For years and years, the job of an academic librarian centered around connecting students to books, historical documents and sometimes shushing the louder patrons using the facilities. Today, they still serve as connectors to research and information, but their job has evolved from focusing on the physical (books, journals, etc) to include helping students navigate the growing world of digital resources.
Librarians of the past
When you think of a traditional librarian, what comes to mind? A bespectacled middle-aged woman sitting behind the circulation desk among stacks of unsorted books, perhaps? In the not-so-distant past, this is probably how most patrons viewed the leaders and managers of their academic libraries. But their responsibilities, even then, extended far beyond making sure those books you returned (likely a few days late) were put back on the correct shelf.
Even before the era of digital research, academic librarians wore many hats. First and foremost, they were the gatekeepers to books, manuscripts, journals and other written information. Their organizational skills had to be spot-on, as they needed to keep track of the paper-based card catalogue that helped them keep a watchful eye on what resources were on reserve, checked out or missing in action. This system helped them guide students through shelf after shelf while trying to locate that one elusive resource that would surely make the difference between a B plus and an A minus on their philosophy research paper.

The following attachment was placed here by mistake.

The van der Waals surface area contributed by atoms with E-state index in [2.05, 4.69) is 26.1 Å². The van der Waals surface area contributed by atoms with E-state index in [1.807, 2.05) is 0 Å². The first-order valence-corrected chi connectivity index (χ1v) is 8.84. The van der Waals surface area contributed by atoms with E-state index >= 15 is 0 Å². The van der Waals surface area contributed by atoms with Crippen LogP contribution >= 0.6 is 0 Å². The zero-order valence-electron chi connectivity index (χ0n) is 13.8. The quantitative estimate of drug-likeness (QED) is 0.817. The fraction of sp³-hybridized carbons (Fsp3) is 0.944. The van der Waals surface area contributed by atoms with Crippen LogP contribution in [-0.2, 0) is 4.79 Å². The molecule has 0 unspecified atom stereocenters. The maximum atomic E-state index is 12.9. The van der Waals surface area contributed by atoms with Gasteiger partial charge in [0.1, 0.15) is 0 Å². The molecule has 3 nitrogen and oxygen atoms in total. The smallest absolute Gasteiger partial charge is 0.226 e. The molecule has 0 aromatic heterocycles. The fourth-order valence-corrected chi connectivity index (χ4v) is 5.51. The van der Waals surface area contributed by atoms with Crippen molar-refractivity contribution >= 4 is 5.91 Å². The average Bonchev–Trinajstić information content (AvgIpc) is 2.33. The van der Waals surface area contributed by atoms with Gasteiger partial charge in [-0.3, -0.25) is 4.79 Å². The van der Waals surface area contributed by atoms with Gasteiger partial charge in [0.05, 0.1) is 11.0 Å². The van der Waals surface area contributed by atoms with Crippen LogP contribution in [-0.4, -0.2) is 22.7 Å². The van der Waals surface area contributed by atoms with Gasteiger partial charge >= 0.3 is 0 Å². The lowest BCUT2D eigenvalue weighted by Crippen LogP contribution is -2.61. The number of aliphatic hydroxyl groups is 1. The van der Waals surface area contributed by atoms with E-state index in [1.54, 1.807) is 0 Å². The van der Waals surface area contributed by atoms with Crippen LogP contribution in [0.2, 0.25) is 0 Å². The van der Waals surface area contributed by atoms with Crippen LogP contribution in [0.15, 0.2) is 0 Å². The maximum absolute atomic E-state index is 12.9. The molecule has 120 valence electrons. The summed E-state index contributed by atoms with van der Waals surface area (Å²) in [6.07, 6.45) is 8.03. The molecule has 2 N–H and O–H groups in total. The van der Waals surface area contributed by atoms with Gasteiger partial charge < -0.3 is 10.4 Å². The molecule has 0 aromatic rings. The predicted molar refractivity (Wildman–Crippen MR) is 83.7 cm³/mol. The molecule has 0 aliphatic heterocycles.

Librarians in the past were also decision-makers. Students and faculty who found a gap in the library’s resource offerings, whether it was a set of books or research journals, could alert the librarians to their needs. When it came time to evaluate resources each year, it was up to the librarian to allocate funds where they saw fit.
Librarians of today
Today the job of a librarian hasn’t necessarily changed, but it has expanded. An academic librarian today is a professional with strong credentials and a background in research and library sciences. In fact, the term “librarian” may just be out of date: today, we see titles ranging from library service directors to research librarians to circulation managers and technical services managers. While all of these new positions still require the skills of the past, they’re giving students a plethora of background knowledge and research expertise to make sure that paper isn’t just an A minus — it’s an A plus.
With the transition to using more digital tools and resources, today’s library professionals aren’t just teaching students how to locate physical resources. They’re facilitating learning as a whole by helping students think critically about finding, developing and finessing research-driven arguments.
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